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Use of precision deuteration to determine the contribution of norbuprenorphine to buprenorphine-associated neonatal abstinence syndrome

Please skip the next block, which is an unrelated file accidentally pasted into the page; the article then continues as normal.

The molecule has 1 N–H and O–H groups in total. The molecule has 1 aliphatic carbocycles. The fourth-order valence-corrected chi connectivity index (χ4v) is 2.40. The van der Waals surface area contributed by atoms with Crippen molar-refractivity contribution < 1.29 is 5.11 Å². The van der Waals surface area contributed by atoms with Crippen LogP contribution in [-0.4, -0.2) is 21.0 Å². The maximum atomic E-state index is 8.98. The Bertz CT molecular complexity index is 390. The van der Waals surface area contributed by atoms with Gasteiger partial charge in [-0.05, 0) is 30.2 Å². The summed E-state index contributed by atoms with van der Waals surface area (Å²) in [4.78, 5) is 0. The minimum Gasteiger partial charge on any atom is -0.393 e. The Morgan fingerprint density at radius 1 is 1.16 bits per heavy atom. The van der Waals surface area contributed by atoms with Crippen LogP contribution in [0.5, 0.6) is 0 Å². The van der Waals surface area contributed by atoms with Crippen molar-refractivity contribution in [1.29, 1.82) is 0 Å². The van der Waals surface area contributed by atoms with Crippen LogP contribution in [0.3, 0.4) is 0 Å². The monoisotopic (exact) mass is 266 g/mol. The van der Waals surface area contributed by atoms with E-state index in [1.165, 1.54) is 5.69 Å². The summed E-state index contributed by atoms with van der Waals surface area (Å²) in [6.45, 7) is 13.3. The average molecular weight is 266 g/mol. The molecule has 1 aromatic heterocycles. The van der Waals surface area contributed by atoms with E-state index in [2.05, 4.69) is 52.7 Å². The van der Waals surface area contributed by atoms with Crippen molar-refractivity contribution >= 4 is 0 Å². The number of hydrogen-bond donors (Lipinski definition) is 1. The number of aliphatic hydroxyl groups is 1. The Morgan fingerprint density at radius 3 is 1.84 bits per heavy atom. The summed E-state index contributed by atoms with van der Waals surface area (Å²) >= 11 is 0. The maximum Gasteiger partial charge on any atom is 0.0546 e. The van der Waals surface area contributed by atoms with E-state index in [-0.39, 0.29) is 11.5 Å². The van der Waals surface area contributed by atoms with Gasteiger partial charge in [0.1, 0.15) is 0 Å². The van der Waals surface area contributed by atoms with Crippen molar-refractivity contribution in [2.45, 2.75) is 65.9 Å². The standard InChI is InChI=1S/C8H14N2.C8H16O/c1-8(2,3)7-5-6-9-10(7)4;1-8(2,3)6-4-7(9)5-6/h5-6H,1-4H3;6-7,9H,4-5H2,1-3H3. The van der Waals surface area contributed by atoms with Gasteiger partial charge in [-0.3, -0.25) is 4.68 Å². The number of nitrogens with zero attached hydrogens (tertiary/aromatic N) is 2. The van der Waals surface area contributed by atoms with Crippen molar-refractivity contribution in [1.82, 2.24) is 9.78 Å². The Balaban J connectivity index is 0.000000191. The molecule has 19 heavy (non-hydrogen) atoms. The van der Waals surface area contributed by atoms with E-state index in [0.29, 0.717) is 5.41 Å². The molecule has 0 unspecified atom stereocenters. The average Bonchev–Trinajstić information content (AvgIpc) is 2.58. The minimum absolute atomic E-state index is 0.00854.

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PROJECT SUMMARY/ABSTRACT Buprenorphine (BUP) is an effective treatment for opioid use disorder (OUD); however, treatment with BUP during pregnancy is associated with a high rate of physical dependence in offspring and leads to a withdrawal syndrome known as neonatal abstinence syndrome (NAS). Arguably, BUP is currently the best treatment for OUD during pregnancy because it improves maternal?child outcomes relative to other or no treatments, but the high rate of NAS associated with BUP indicates that improved treatments are needed. Understanding the mechanisms that promote BUP-associated NAS can facilitate the development of improved treatments. Evidence suggests that fetal exposure to a major active metabolite of BUP, called norbuprenorphine (NorBUP), may promote BUP-associated NAS. Moreover, NorBUP does not appear to contribute to the therapeutic effects of BUP, indicating that NorBUP is not vital for BUP treatment. Therefore, reducing or eliminating NorBUP formation is a potential strategy to improve BUP treatment. However, the degree to which NorBUP contributes to NAS is currently undefined because there have been no means to distinguish the effects of BUP and NorBUP following BUP administration. This proposal seeks to develop a new tool, deuterated buprenorphine (BUP-D2), that will distinguish the contributions of NorBUP and BUP in BUP-associated NAS. Preliminary data suggests that BUP-D2 resists metabolism to NorBUP relative to BUP but fully retains the opioid activity of BUP. These properties will elucidate whether fetal exposure to NorBUP substantially contributes to BUP-associated NAS. The experiments proposed in this study will determine whether fetal exposure to NorBUP is reduced following chronic prenatal treatment with BUP-D2 relative to BUP, and will characterize opioid receptor affinity and activity of BUP-D2. We hypothesize that relative to BUP, BUP-D2 will decrease fetal exposure to NorBUP when administered during pregnancy and will retain the opioid activity of BUP. Aim 1 will compare concentrations of NorBUP in fetal brains harvested during late gestation following chronic prenatal treatment with BUP-D2 versus BUP. Aim 1 also will measure concentrations of parent drugs, NorBUP, and other major metabolites in maternal plasma, maternal brain, fetal plasma, and fetal brain to determine if compensatory pharmacokinetics changes occur with these compounds following BUP-D2 administration. Aim 2 will characterize the affinity and activity of BUP-D2 versus BUP with in vitro assays using CHO cells transfected with human mu, delta, or kappa opioid receptors. If BUP- D2 reduces fetal brain exposure to NorBUP and retains the activity of BUP, it will be used in future studies to determine the impact of fetal exposure to NorBUP during prenatal BUP treatment. If NorBUP is confirmed to exert adverse effects on the fetus, BUP-D2 will be investigated as a potential improved therapy for OUD during pregnancy.

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